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Understanding Prosperity Through Scarcity, Price, and Economy

60 min

Video supplements additionally published on a product of Hoover Institution, Stanford University. To view them in their original format, click here.

Guiding Questions

  • How do prices reflect scarcity?
  • How do prices impact prosperity in society?
  • How does cooperation help mitigate scarcity?


  • Students will define: prosperity, supply, demand, law of demand, law of supply, scarcity, shortage, surplus, price ceilings, price floors, equilibrium, market.
  • Students will identify how prices serve as a signal in the economy.
  • Students will explain how supply and demand reflects the market and determine prices.
  • Students will identify how prices affect the availability of goods and services that are a part of their daily lives.
  • Students will analyze the impact the government has when setting prices above/below the market equilibrium

  • Prosperity
  • Economy
  • Law of Supply
  • Law of Demand
  • Supply
  • Demand
  • Scarcity
  • Shortage
  • Surplus
  • Price Ceiling
  • Price Floor
  • Equilibrium
  • Market
  • Benevolence

Facilitation Notes

  • Start with the Hoover videos to give an overview of the included concepts.
  • Depending on the level of scaffolding needed for your students, consider distributing the video viewing guides for added support.
  • When using the glossary, teachers are free to introduce these terms at a pace they see is appropriate for their students.
  • Note, as a society, we do see a general rise in prices – called inflation. This is why we encourage students to use the inflation calculator before talking about factors of supply and demand that change prices.


  • Scaffolding Note: Prior to engaging with the videos and other aspects of the lesson, have students review and complete the interactive glossary.  Alternatively, focus on a term at a time just before it is introduced.  Notes of where in the lesson terms are introduced are provided throughout the lesson plan. 
  • Optional:  Use the following activity if you have not yet defined and discussed Prosperity.
    • Have students watch the Prosperity video either independently or as a whole class.  Direct student attention to the focus questions: As you watch, think about what prosperity means or looks like to you and how it might be achieved. Students can record notes in their journal, notebook, or online.
      • Have students turn to a neighbor and share reflections. As a pair, students decide which focus question and response to share aloud with the class.
      • Allow students to share their reflections with the class.  Engage in class discussion as time allows.
      • Scaffolding notes:  
        • Glossary term(s): Prosperity
        • Use the viewing guides to create checks for understanding.  The questions from these guides could be added to a video editing tool such as Playposit or Edpuzzle.


  • Write the following quote on the board from Adam Smith’s The Wealth of Nations:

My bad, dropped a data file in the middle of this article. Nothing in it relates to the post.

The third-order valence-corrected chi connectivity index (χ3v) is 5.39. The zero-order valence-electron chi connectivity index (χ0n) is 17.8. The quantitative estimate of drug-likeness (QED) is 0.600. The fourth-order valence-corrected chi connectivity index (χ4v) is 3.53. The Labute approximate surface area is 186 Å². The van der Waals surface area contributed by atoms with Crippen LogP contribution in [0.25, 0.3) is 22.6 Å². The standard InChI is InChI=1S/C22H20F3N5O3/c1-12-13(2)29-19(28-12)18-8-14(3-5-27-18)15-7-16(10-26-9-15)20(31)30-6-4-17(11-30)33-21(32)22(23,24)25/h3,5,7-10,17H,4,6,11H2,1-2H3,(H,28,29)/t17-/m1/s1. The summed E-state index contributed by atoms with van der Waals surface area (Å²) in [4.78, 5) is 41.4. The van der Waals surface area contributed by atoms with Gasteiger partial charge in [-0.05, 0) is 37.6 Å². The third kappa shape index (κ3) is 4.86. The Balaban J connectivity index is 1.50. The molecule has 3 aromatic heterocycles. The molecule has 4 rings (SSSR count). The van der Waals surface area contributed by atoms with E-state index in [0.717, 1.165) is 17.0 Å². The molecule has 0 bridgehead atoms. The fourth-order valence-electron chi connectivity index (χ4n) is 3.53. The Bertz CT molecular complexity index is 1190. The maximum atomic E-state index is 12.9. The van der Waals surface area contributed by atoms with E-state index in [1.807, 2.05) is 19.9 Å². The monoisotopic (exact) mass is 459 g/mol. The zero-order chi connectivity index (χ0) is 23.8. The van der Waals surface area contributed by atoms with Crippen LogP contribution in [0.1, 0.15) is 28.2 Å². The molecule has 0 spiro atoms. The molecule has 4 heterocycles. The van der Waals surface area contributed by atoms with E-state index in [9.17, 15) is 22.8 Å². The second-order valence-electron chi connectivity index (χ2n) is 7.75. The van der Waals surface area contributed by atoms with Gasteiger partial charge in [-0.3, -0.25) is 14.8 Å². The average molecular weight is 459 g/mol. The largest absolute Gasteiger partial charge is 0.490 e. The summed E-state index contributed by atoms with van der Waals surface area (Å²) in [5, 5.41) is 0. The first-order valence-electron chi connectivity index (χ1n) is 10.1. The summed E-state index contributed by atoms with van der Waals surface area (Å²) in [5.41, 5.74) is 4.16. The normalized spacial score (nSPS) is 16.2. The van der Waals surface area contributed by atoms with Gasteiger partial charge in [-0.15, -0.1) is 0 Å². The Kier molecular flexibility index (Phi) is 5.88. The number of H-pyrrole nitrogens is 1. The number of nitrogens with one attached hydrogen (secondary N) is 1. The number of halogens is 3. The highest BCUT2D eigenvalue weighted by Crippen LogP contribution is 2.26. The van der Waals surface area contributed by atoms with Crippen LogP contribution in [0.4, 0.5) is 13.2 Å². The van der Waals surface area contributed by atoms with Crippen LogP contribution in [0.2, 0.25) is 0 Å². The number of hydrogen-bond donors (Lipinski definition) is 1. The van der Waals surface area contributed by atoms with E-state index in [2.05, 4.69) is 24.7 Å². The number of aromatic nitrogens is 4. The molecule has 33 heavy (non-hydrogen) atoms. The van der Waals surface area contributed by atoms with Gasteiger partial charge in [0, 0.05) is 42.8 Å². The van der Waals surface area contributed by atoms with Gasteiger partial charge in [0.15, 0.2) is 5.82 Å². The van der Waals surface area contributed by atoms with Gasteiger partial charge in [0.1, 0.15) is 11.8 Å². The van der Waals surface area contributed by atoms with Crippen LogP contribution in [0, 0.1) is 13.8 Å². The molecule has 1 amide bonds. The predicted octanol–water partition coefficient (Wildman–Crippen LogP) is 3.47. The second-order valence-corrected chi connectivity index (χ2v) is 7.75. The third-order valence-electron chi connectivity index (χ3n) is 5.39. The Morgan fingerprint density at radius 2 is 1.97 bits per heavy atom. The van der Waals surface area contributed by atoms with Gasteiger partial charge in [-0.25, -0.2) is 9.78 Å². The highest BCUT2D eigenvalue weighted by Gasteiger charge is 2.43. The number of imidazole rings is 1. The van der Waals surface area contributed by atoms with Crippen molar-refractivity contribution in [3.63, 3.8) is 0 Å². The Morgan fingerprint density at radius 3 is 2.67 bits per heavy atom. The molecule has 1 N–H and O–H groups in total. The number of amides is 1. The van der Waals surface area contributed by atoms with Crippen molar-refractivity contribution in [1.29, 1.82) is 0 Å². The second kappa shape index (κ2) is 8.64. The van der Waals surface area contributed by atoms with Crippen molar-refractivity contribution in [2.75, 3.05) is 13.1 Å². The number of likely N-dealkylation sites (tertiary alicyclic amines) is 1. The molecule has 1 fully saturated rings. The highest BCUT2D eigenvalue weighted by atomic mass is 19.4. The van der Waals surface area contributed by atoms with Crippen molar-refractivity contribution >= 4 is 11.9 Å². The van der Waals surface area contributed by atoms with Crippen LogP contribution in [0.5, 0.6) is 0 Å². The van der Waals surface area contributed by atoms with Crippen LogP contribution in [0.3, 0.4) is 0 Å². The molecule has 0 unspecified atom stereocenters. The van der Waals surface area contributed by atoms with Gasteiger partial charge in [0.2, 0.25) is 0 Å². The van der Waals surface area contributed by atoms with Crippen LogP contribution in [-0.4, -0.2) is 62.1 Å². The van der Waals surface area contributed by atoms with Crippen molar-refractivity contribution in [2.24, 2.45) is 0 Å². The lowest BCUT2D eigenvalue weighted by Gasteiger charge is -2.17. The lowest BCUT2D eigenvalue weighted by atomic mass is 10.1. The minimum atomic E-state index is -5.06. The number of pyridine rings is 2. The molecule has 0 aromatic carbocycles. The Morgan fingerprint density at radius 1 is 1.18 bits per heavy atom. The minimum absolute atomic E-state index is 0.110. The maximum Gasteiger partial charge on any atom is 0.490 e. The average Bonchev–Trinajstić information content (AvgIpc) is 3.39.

• “It is not from the benevolence of the butcher, the brewer, or the baker, that we expect our dinner, but from their regard to their own interest.”

  • Have students read the above quote from Adam Smith.  Ask them to consider what the quote means, how it relates to economics, prices, and availability of goods/services, and whether they agree or disagree with Smith’s views on self-interest.
  • Label four corners of your classroom as follows: Strongly Agree, Agree, Disagree, and Strongly Disagree.  Instruct students to stand and then move to the appropriate corner that represents their belief, in response to Adam Smith’s quote.
  • Have some students explain their rationale for their decision.  Allow students to move freely between corners, as they hear other students’ reasoning, and explain why they changed their opinion. Engage in class discussion as time allows.
  • Scaffolding Note:  Before students take a stand, allow them to share their thoughts with a neighbor.  This can help students in special populations be more confident in their responses before having to share them with a larger group.  
    • Transition: Smith’s quote helps us understand that economies don’t just run on people being generous with the goods and services they have.  It takes a lot more than that–we have to consider what kinds of goods and services are available, how much they cost, and how those prices can change over time.  Let’s consider who controls supply and demand and how prices are impacted.  We’re going to watch the following video together.  I’ll pause at a few points so we can explore some of the ideas further.
      • Play the Economy video from start to the 1:11 mark.  Let’s make a list of some of the things you may want to purchase in the near future.  How effective would it be for the government to be in charge of deciding what we need or what to produce?  Let’s continue watching.  Play video from 1:11-2:44.  So who does decide what to produce?  And what kind of impact do we have on the price of those goods and services? Play video from 2:44-end.  What is the appropriate role of the government in the economy? 
  • Glossary Term(s): Supply, Demand